WHEN it comes to Castlecove Golf Club, if the cap doesn’t fit … then try on another one.
At least that’s the case for long-serving club manager AND head professional at Castlecove, Kate Macdouall.
After serving as head professional at the popular nine-hole course, Macdouall was appointed club manager in 2018 as well.
And to say she has turned the club around is under-stating her efforts at a club that has tasted the highs and lows over the years.
While the dual roles carry a heavy workload, Macdouall will admit she enjoys the variety of tasks during her normal week.
That includes giving lessons and clinics through to running the members’ comps, dealing with social players as well as the day-to-day running of the Castle Bar and the club in general.
Kate Macdouall is ‘home’. She grew up on the Northern Beaches of Sydney, playing her junior golf and ultimately completing her traineeship at Wakehurst Golf Club.
About four years ago, the club gave the Castle Bar a facelift, making it more modern and also more inviting.
While that has kept members coming back to enjoy a beverage after playing, Macdouall admits Covid-19 has been kind to Castlecove.
“Since the most recent lockdown, which began at the end of June 2021, we have signed up more than 100 new members and about 25 per cent of those have been junior members,” she said.
“Members’ competitions are now at record numbers. While we are not at the point of a waitlist for members’ applications just yet, that is the goal though.
“In terms of public play, I made the decision during the first lockdown in April, 2020 that we wouldn’t take bookings to play socially here.
“So, during this most recent lockdown, if you decided in the morning that you wanted to play golf, you could come down and join the queue.
“Most courses in our area were booked out three to four weeks in advance.
“This approach worked really well for us and while it required some extra staff, in the end it was worth it.
“We never had any dead time on the tee, singles were put together and everyone knew that they may have to wait (most Fridays it was a 30-minute wait), but they would get a game.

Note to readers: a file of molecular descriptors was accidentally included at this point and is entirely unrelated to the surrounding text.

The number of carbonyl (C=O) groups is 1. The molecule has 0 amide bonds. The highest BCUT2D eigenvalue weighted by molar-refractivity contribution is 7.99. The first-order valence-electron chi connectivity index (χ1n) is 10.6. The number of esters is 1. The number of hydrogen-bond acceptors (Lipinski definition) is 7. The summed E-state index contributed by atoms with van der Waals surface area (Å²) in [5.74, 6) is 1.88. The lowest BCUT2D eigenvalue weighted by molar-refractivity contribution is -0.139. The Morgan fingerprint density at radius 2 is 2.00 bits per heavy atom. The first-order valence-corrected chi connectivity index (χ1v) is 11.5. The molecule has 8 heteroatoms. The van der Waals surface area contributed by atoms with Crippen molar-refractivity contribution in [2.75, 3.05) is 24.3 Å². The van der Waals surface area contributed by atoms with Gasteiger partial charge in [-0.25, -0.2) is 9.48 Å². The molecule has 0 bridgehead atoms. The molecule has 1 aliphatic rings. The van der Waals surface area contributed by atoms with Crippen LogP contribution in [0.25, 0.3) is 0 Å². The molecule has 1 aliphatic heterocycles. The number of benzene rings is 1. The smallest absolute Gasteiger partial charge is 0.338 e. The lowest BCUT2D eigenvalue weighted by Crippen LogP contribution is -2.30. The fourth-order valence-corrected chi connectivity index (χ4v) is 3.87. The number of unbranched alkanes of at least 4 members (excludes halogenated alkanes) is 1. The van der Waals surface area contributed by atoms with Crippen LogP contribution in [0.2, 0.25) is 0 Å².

“We usually had two or three staff on at all times, one in the shop, one managing the social distancing in the queue and on the first tee and another marshalling the course ensuring that all the Covid rules were being adhered to at all times.
“We have several roads bordering the course, making us very visible to locals driving past.”
Historically, Castlecove has always boasted exceptional greens, but Macdouall admitted that back in April they were nothing to be proud of.
Enter their new course maintenance contractors Ground Solutions Australia with Daniel Studders at the helm.
“What Daniel, Marc and their team have achieved over the past five months was nothing short of a miracle,” said Macdouall.
“Following the green renovations in early September I am able to say that we are 99 per cent back to our greens of old and I can only see them getting better and better.
“It doesn’t stop there, the whole course is sparkling. It’s just a joy to see that with the right team, and great communication, the course is reaching its potential as the best nine-hole course in NSW … there I said it.
“We have started upgrading some of our tees that were ‘worn’ during the lockdown and I am so excited to see that as a result of our course doing well, we are able to give back to the members and loyal social players by way of making our great course even better.
“We have extended our practise putting green near the car park.
“Daniel, Marc and a bunch of our wonderful members transferred all the cores from the greens during renovations and we have tripled the size of what was a two-person putting green.
“We have also installed a nursery green between holes eight and nine which doubles as a second ‘chipping’ green.”
Macdouall boasts that Castlecove has the best members and regular social players – and that’s what keeps her turning up every day.
“We are a welcoming and friendly bunch,” she grins.
“This was no more evident than during the lockdown period.
“Sometimes there was a 30 to 60-minute wait on the first tee and everyone was happy and friendly, chatting with and encouraging each other.”
Macdouall said Sydney’s ‘lockdown’ was both a challenge and a blessing for the club.
“Being a nine-hole course, we were limited to time slots available during competitions, especially when we were playing in groups of two,” she said.
“While there was no official shared tee times with other clubs, players could call on the day of a comp and, if there was an available spot, they could play.”